If ever there was a weekend Shabbat cult food, jachnun—deep golden coils of buttery dough baked low and slow—fits the bill. As is the case with yeasty, brioche-like kubaneh bread, jachnun, which contains only baking powder, is traditionally placed in the oven or on a hot plate before Shabbat on Friday, then devoured the following morning after synagogue prayers. It’s sold in almost every makolet (mini-market) and from food trucks and carts all over the country, and in the neighborhood where I live (Tel Aviv’s Yemenite Quarter), tiny jachnun joints (usually open only on Friday and Saturday) sell it by the piece with its traditional accompaniments: resek (grated tomato), schug (hot sauce), and hard-cooked eggs.
Something magical happened the day I decided to dump a container of fresh ricotta into my standard biscuit recipe. I thought I would get lumps and layers of cheese in the biscuits, but I got something better than that. The ricotta melts into the biscuit in most places and creates a fluffy crumb that I had been trying to achieve for years but never knew the secret to. These are dangerously addictive. Proceed with caution.
I think I prefer this English version of pesto even to the classic Italian basil one. It’s lighter and more versatile. It’s good with pasta, on pizza, or just as flavoring for salad dressing, or indeed to serve with grilled chicken or lamb chops. Just about anything really!
There’s so much to say about this cake, that I don’t think I can. It leads a double life. On the surface, plain; and beneath, anything but. It has a taste that can’t easily be defined - sweet, but savory, herbaceous, fragrant, and warm. Nostalgic, in a way too. It reminds me of my grandmother. It seems like an odd choice of words to describe it, but try it and you’ll know what I mean.
Cornbread is very simple and quick to make. But, like so many “simple” things, it takes a lot of practice to master. When you examine what makes a good cornbread, you realize right away that it’s a very personal preference from one cook to the next. For me, the best cornbread has to tick a few boxes. First, it has to be cooked in a cast-iron skillet, started on the stove and finished in the oven. The crispy, deep brown, caramelized crust achieved when you cook cornbread this way is unbeatable. Then, when you bite into the soft crumb inside, you want to taste a tangy sourness that only buttermilk can give. The corn and buttermilk are the two ingredients that make or break a skillet of cornbread. Even if you’re still searching for your ideal skillet of cornbread, if you start with great full-fat buttermilk and high-quality cornmeal, the result will be memorable. But “high quality” doesn’t have to mean “the most expensive.” High quality means a flavorful variety of corn, organically grown, dried in the field, harvested, and ground, all with care. That means when it gets to you, all you have to do is cook it with the same care to enjoy something truly special.
Our pecan sticky buns are justifiably famous, since they beat Bobby Flay in a throwdown. We once calculated that we bake off about 220,000 sticky buns a year (that’s over 600 daily) just to keep up with the demand. When something is that popular, is there any reason to tweak it or improve it? Well, in New England we can’t help but get pretty excited about apple season every fall. I myself eat at least an apple a day (I have one in my bag now) and when the idea to switch out the pecans for apples came up, I couldn’t wait to try it. I love how the tart cider and the fresh, spiced apples bring our sticky bun to a whole new level. These are insanely good and I actually love them better than the original.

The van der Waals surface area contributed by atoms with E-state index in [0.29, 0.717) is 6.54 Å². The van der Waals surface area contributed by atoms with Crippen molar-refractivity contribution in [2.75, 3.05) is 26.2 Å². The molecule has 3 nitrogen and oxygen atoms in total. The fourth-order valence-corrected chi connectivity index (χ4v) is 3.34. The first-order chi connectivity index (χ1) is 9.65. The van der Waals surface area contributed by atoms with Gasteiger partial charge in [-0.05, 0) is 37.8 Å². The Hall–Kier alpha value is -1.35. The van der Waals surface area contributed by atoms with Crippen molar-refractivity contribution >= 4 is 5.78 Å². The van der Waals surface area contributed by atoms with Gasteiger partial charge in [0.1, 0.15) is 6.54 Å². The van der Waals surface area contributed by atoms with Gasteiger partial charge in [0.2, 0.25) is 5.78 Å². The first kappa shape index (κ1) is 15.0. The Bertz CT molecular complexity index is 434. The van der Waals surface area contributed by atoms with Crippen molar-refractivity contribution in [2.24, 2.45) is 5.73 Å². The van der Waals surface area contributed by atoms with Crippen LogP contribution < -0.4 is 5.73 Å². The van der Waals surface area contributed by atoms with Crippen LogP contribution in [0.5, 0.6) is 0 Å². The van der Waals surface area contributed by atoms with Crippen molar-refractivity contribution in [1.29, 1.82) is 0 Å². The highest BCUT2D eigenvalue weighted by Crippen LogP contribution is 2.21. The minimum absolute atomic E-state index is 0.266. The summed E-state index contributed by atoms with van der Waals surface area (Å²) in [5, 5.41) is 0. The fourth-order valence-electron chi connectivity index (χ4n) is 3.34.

The inspiration for this recipes was Pan Bagnat, the traditional Nice “sandwich,” in which the top of a round loaf would be sliced off and some of the crumb hollowed out, mixed with tuna, olives, anchovies, etc. then spooned back in and the “lid” put on top. Later variations are often made with ham and cheese, and sometimes peppers layered up neatly inside the bread “shell,” but I thought it would be fun to stuff the ingredients between the slices of a whole loaf, and bake it. We often make this for lunch. and everyone loves it warm, but it is also a great picnic showstopper. You can carry it with you, still in its foil, then just open it up, drizzle with oil and let everyone help themselves. Although I have suggested using prosciutto and mozzarella, which melts very well, I always associate pain surprise with Provence, as I like to make it when I am there on holiday with the family, but using local cured ham and cheese instead.
This Korean breakfast sandwich, often sold on the street in the morning around bus stations and universities, is filled with a vegetable and ham omelet and topped with ketchup and brown sugar.
STUFFED BREAD | EKMEK DOLMASI
Region: Aydın and Manisa, Aegean Region
We wanted a good, solid sandwich bread recipe that could be done in two hours, start to finish, including baking time. We found that sandwich bread improved markedly when kneaded with a standing mixer or food processor, which helped us resist the temptation to add extra flour. We also were surprised to find that we preferred rapid-rise yeast over active dry yeast for our sandwich bread recipe. Not only did it greatly reduce rising times, but it also made for better-tasting bread.